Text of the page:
AncientPages.com - An ancient road built using the polygonal technique has been accidentally discovered during drainage works conducted at an archaeological site in the southern province of Mersin’s historical Tarsus district.
Tarsus is a Turkish city 27 kilometers east of Mersin, best known as the birthplace of Paul the Apostle. This ancient city has a very long history.
Ruins of ancient Tarsus. Photo: D. Osseman library
Tarsus was the most important commercial port in the province of Cilicia since 2300 BC.
It was first ruled by the Hittites, then the Assyrians, then the Persian Empire. It was the seat of a Persian satrapy (which is a province or jurisdiction ruled by a Satrap (Persian governor) from 400 B.C. forward. Alexander the Great passed through Tarsus with his armies in 333 BC and nearly met his death here after a bath in the Cydnus.
Tarsus was made capital over the Roman province of Cilicia, and Jews began to receive Roman citizenship. Antony, who controlled the eastern provinces, declared the city free in 42 BC. Tarsus continued to receive special privileges under Augustus, who exempted the city from imperial taxation because Athenodorus, his teacher and friend, was a Tarsian. Photo credits: Bible Places.com
The Roman general Pompey subjected Tarsus to Rome, where it became the capital of the Roman province of Cilicia (where the governor resided) in Asia Minor. It was made a free city by Emperor Augustus Caesar as a reward for its exertions and sacrifices during Rome's civil wars.
The Tarsus gate of Cleopatra, is also known as the “Sea Gate.” It was believed that Cleopatra sailed up the Cydnus disguised as Aphrodite and came through this gate in 41 BC on her way to meet Mark Antony. Photo: Bible Places.com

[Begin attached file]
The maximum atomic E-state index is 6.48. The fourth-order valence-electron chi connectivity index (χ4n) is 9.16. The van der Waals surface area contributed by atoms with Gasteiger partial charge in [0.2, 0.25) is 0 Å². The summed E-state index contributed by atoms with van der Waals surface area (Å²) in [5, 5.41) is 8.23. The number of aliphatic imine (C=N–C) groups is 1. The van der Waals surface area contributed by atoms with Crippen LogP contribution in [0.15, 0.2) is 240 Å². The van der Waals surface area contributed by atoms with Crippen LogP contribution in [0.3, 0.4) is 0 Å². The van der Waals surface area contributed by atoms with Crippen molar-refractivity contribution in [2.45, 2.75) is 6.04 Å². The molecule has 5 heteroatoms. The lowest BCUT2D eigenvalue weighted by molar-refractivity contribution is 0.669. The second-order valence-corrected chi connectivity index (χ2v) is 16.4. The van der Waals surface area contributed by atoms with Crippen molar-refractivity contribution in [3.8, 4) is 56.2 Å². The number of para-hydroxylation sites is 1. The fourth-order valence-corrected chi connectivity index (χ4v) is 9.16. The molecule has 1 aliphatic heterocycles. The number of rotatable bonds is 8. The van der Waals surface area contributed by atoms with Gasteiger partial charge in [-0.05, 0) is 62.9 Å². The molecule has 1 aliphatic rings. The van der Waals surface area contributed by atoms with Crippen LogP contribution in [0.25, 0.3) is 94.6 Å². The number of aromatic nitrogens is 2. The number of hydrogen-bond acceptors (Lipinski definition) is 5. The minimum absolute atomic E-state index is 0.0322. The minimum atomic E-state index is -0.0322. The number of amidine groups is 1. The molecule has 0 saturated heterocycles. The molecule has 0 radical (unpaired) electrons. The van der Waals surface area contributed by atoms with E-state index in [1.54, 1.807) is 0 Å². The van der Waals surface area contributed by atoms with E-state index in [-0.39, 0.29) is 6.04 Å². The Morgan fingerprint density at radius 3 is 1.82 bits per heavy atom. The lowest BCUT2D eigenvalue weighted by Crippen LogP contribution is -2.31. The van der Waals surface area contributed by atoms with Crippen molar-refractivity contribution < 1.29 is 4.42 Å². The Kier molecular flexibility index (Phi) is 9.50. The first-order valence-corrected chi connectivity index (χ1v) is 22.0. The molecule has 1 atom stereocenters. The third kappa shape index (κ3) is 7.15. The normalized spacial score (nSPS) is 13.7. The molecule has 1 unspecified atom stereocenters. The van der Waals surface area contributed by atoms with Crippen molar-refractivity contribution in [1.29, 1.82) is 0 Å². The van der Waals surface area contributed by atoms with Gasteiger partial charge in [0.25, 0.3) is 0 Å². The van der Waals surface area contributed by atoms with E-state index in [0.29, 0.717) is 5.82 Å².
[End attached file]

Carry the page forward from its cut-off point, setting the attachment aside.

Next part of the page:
A few decades before Christ, the Romans granted Tarsus the status of a free city with the privileges such a title entailed. The city was permitted to use its own laws, customs and magistrates. Tarsus was also free from being subject to Roman guards. Those born in a free city were considered Roman citizens with all its rights and privileges.
A Roman general and statesman, Marcus Antonius and Cleopatra lived in Tarsus in the 1st century BC.
The Apostle Paul was born in Tarsus and seemed to be proud of his birthplace. In Jerusalem, as he was being arrested, Saint Paul told the tribune:
The basalt ancient road is 215 meters away from the historical Cleopatra Gate, known as the naval gate. It was one of the main arterial roads providing access to Mersin. Photo: Cihan Photo
"I am a Jew and a citizen of the well-known city of Tarsus in Cilicia."
A number of shops and terra-cotta jacking pipes were also uncovered at the western section of the ancient road, according to a written statement of Tarsus Museum Director Mehmet Çavuş.
The basalt ancient road is 215 meters away from the historical Cleopatra Gate, known as the naval gate.
"It was one of the main arterial roads providing access to Mersin. The road has the same features as the Ancient Street, which was discovered in the center of Tarsus during excavations carried out between 1993 and 2003,” Çavuş added.